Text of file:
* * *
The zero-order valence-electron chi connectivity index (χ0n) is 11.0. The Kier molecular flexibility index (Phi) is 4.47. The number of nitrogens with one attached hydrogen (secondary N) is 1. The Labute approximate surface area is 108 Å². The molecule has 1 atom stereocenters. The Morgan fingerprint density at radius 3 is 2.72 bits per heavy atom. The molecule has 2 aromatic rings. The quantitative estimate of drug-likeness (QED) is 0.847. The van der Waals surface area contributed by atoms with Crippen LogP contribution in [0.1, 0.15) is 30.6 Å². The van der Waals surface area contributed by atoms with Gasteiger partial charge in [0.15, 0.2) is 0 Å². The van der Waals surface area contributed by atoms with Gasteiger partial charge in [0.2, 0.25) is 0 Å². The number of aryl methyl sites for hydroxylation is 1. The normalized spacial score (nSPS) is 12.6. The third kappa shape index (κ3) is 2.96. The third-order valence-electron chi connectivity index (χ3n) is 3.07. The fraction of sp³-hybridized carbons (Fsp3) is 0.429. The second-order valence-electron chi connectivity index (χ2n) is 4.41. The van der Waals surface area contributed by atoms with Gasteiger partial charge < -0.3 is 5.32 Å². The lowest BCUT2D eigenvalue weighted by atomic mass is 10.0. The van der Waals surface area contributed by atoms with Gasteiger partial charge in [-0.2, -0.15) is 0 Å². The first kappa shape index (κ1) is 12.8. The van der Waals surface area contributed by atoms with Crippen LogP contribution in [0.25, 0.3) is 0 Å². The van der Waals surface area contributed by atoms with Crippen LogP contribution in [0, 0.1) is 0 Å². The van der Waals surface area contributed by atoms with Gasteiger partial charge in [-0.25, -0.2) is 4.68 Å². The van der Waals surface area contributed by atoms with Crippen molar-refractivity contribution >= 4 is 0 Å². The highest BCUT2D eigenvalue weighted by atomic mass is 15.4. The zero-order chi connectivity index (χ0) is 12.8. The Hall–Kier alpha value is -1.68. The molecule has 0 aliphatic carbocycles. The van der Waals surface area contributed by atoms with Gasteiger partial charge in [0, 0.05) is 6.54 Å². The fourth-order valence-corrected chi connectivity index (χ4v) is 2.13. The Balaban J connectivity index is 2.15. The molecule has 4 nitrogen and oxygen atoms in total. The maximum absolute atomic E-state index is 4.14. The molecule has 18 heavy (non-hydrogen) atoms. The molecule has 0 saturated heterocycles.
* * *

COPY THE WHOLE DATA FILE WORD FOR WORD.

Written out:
The zero-order valence-electron chi connectivity index (χ0n) is 11.0. The Kier molecular flexibility index (Phi) is 4.47. The number of nitrogens with one attached hydrogen (secondary N) is 1. The Labute approximate surface area is 108 Å². The molecule has 1 atom stereocenters. The Morgan fingerprint density at radius 3 is 2.72 bits per heavy atom. The molecule has 2 aromatic rings. The quantitative estimate of drug-likeness (QED) is 0.847. The van der Waals surface area contributed by atoms with Crippen LogP contribution in [0.1, 0.15) is 30.6 Å². The van der Waals surface area contributed by atoms with Gasteiger partial charge in [0.15, 0.2) is 0 Å². The van der Waals surface area contributed by atoms with Gasteiger partial charge in [0.2, 0.25) is 0 Å². The number of aryl methyl sites for hydroxylation is 1. The normalized spacial score (nSPS) is 12.6. The third kappa shape index (κ3) is 2.96. The third-order valence-electron chi connectivity index (χ3n) is 3.07. The fraction of sp³-hybridized carbons (Fsp3) is 0.429. The second-order valence-electron chi connectivity index (χ2n) is 4.41. The van der Waals surface area contributed by atoms with Gasteiger partial charge < -0.3 is 5.32 Å². The lowest BCUT2D eigenvalue weighted by atomic mass is 10.0. The van der Waals surface area contributed by atoms with Gasteiger partial charge in [-0.2, -0.15) is 0 Å². The first kappa shape index (κ1) is 12.8. The van der Waals surface area contributed by atoms with Crippen LogP contribution in [0.25, 0.3) is 0 Å². The van der Waals surface area contributed by atoms with Crippen LogP contribution in [0, 0.1) is 0 Å². The van der Waals surface area contributed by atoms with Gasteiger partial charge in [-0.25, -0.2) is 4.68 Å². The van der Waals surface area contributed by atoms with Crippen molar-refractivity contribution >= 4 is 0 Å². The highest BCUT2D eigenvalue weighted by atomic mass is 15.4. The zero-order chi connectivity index (χ0) is 12.8. The Hall–Kier alpha value is -1.68. The molecule has 0 aliphatic carbocycles. The van der Waals surface area contributed by atoms with Gasteiger partial charge in [0, 0.05) is 6.54 Å². The fourth-order valence-corrected chi connectivity index (χ4v) is 2.13. The Balaban J connectivity index is 2.15. The molecule has 4 nitrogen and oxygen atoms in total. The maximum absolute atomic E-state index is 4.14. The molecule has 18 heavy (non-hydrogen) atoms. The molecule has 0 saturated heterocycles.